Long List of Nominees for the 2022 National Book Awards

Long List of Nominees for the 2022 National Book Awards

It’s a good year to be a newcomer, at least if you’re dreaming of a National Book Award. Eight of the 10 nominees on the long list of fiction for the annual awards, announced Friday by the National Book Foundation, are the first authors of fiction. Their novels include the making of an artist from a struggling immigrant family from Florida, an epic of ecstatic visions of a failed industrial town in the Midwest, the return of a conflicted Latin professor to the outskirts of Long Island, and women attempting to do so in male-dominated Alaska.

Among the first to be nominated were “If I Survive You” by Jonathan Escofri, “Maria, Maria & Other Stories” by Maritza K. Rubio, “The Town of Babylon” by Alejandro Varela, and “The Rabbit Hutch” by Tess Gunty. Jamil Jan Kochai made a nod to his second book, the collection of stories “The Haunting of Hajji Hotak,” and Gayle Jones, a 1998 novel finalist, was included in the longlist for her new novel “The Birdcatcher.”

Forty other authors were listed earlier this week in the categories of poetry, stories, translated literature, and youth literature.

Newcomers to the award dominate the non-fiction book category as well. Among those longlisted is UCLA professor Kelly Little Hernandez, for “Bad Mexicans,” a thrilling description of how the 1910 Mexican Revolution was planned by rebels living in South and West America. The Foundation also acknowledged memoirs or essays that deal with broad topics, such as chronic illness (“The Invisible Kingdom” by Megan O’Rourke), South American shamanism (“The Man Who Can Move the Clouds,” by Ingrid Rojas Contreras), the concept of loss (“Losts” by Catherine). Schulz) and the racial legacy of the South (“South to America” ​​by Imani Berry).

Sharon Olds, Quincy Troup, Shelley Wong, and Jenny Zhe were among those shortlisted for poetry. Among the nominees for youth literature are Saba Taher, Sherry Winston, and Tracy Che. The Foundation has recognized translated literature from Samanta Schweblin, Scholastique Mukasonga, and 2018 Nobel Prize Laureate Olga Tokarczuk, among others.

The finalists in all categories will be revealed on October 4, and the winners will be honored November 16 in New York City at the 73rd National Book Awards.

See the full list below.

imagination

When We Were Sisters Fatima Asghar

“Shutter” Ramona Emerson

“If I escaped you,” Jonathan Escofri

“The Rabbit Hutch” Tess Jonty

“Birdcatcher” Gale Jones

The Hunt for Haji Hotak and Other Stories by Jamil Jan Kuchai

“All of this could be different,” Sarah Thankam Matthews

“No one gets out alive,” Lee Newman

“Maria, Maria and Other Stories” Maritza K. Rubio

“Babylon Town” Alejandro Varela

non-fiction

“Intolerably Bright Reality: Essays”, Anna Bakhen

“Ted Kennedy: Life”, John A. Farrell

“Uncommon Scale: A Journey Through Music, Performance, and Time Science,” Natalie Hodges

Bad Mexicans: Race, Empire, and Revolution in Frontier Regions, Kelly Little Hernandez

“The Hidden Kingdom: Reimagining Chronic Disease” Megan O’Rourke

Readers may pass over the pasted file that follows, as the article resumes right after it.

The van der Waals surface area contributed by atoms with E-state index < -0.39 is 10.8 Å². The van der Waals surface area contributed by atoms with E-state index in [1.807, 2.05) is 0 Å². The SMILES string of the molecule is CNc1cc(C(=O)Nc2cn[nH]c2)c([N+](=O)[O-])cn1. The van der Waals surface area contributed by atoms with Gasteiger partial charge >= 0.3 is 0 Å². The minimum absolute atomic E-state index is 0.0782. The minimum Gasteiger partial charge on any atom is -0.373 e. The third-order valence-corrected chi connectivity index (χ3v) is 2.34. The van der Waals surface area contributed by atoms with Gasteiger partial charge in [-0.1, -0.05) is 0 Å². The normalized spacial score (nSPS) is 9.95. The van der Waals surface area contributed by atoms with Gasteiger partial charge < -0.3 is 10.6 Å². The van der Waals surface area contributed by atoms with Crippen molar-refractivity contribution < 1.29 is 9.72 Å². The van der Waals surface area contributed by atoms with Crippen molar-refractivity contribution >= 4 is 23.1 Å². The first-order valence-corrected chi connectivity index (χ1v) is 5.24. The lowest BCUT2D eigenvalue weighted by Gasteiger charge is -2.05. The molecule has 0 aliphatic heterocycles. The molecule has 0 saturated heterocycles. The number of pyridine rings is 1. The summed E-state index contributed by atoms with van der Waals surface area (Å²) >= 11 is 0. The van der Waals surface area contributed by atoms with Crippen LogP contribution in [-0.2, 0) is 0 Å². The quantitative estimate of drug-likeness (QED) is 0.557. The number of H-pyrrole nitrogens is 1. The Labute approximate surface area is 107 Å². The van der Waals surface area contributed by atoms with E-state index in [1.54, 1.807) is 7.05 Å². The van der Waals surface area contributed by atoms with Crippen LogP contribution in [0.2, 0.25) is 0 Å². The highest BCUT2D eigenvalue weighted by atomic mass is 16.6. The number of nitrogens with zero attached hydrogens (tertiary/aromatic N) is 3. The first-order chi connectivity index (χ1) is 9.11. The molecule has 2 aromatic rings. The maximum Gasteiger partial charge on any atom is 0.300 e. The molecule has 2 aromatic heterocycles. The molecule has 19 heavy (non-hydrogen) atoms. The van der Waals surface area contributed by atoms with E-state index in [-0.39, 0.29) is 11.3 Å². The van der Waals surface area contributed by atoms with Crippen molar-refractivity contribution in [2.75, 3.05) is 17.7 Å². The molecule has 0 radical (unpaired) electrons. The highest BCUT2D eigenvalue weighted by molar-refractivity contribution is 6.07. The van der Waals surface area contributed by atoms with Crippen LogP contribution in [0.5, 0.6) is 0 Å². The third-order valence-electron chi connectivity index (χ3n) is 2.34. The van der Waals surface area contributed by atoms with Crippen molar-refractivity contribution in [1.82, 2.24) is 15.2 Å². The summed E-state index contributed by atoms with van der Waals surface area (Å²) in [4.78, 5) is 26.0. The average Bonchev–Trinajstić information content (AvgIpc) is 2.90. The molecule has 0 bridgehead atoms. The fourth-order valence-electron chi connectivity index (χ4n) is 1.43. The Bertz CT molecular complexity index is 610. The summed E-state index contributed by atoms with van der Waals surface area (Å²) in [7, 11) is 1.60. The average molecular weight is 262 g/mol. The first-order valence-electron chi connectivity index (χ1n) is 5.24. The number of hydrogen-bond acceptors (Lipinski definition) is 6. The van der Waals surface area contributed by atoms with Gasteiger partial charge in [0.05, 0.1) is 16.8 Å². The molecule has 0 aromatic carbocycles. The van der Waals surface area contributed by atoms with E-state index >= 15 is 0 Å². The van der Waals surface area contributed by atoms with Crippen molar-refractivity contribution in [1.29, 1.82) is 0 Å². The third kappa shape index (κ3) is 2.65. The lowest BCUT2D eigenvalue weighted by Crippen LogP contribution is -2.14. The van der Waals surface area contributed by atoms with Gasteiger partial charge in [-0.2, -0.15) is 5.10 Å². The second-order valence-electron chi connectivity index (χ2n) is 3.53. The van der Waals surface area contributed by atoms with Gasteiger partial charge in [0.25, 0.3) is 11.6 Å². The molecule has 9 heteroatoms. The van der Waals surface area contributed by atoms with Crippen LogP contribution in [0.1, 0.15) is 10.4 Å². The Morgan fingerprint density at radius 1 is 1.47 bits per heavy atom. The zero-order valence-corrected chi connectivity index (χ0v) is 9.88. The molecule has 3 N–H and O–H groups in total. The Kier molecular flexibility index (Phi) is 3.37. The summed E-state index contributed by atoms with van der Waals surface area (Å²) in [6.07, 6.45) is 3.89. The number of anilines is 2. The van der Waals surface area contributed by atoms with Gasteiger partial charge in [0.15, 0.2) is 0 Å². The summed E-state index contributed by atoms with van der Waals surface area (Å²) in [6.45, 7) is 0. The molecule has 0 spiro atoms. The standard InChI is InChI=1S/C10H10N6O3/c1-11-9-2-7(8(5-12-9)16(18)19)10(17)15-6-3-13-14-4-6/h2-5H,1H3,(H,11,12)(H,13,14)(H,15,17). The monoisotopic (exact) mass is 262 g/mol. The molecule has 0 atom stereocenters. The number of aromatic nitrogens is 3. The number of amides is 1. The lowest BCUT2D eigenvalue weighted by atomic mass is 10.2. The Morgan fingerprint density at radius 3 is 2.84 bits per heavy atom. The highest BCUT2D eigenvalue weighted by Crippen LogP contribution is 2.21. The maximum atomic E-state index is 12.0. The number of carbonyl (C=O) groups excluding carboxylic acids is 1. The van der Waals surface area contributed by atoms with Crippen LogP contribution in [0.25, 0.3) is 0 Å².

“South to America: A Journey below the Mason-Dixon to Understanding the Soul of a Nation,” Imani Berry

“Breathless: The Scientific Race to Defeat a Deadly Virus,” David Kwamen

“The Man Who Can Move Clouds: A Memoir,” Ingrid Rojas Contreras

“His Name is George Floyd: One Man’s Life and the Struggle for Racial Justice,” Robert Samuels and Toulouse Oloronepa

“Lost: A Memoir,” Kathryn Schulze

Poetry

“Golden Axe” Rio Cortez

Alison Adele Hedge Coca “Look At This Blue”

“Still Life”, Jay Hubler

“Villains: New and Selected Poems”, John Keane

Ballads, Sharon Olds

“Best Burberry” Roger Reeves

“Mummy Eaters”, Sherry Shenouda

“Dwendi,” Quincy Troup

As Shelley Wong appears

“Time Rip”, Jenny Xie

youth literature

“Ghouls and Orphans” by Kelly Barnhill

“The Life and Crimes of Hody Rosen” Isaac Bloom

“A Thousand Steps in the Night”, Tracy Chi

“Swimming Team” Johnny Christmas

“Self Boys: A Great Gatsby Remix”, Anna Marie McLemore

“Lisbyana’s Guide to the Catholic School,” Sonora Reyes

“Beat. Whoa!: Raising My Fist for Justice,” Tommy Smith, Derek Barnes, David Annepoel

All my anger, good morning

“Lotus Bloom and the Afro Revolution”, Sherry Winston

“Mizy Chen’s Last Chance,” Lisa Ye

translated literature

“The Little Death of Ibn Arabi”, Muhammad Hassan Alwan, translated by William Hutchins from Arabic

“A New Name: Septology VI-VII,” Jon Voss, translated from Norwegian by Damion Searles

“Seasons of Purgatory,” Shahryar Mandnipur, translated from Persian by Sarah Khalili

Kibogo, Scholastique Mukasonga, translated from French by Marc Polizzotti

“Jawbone”, Monica Ojeda, translated by Sarah Booker from Spanish

“The Staff”, Olga Raven, translated by Martin Aitken from Danish

“Seven Empty Houses”, Samantha Schubelin, translated from the Spanish by Megan McDowell

“Where Do You Come From”, Sasha Stanicic, translated from German by Damion Searles

“Scatter all over the land,” Yoko Tawada, translated by Margaret Mitsutani from Japanese

“Jacob Books”, Olga Tokarczuk, translated by Jennifer Croft from Polish

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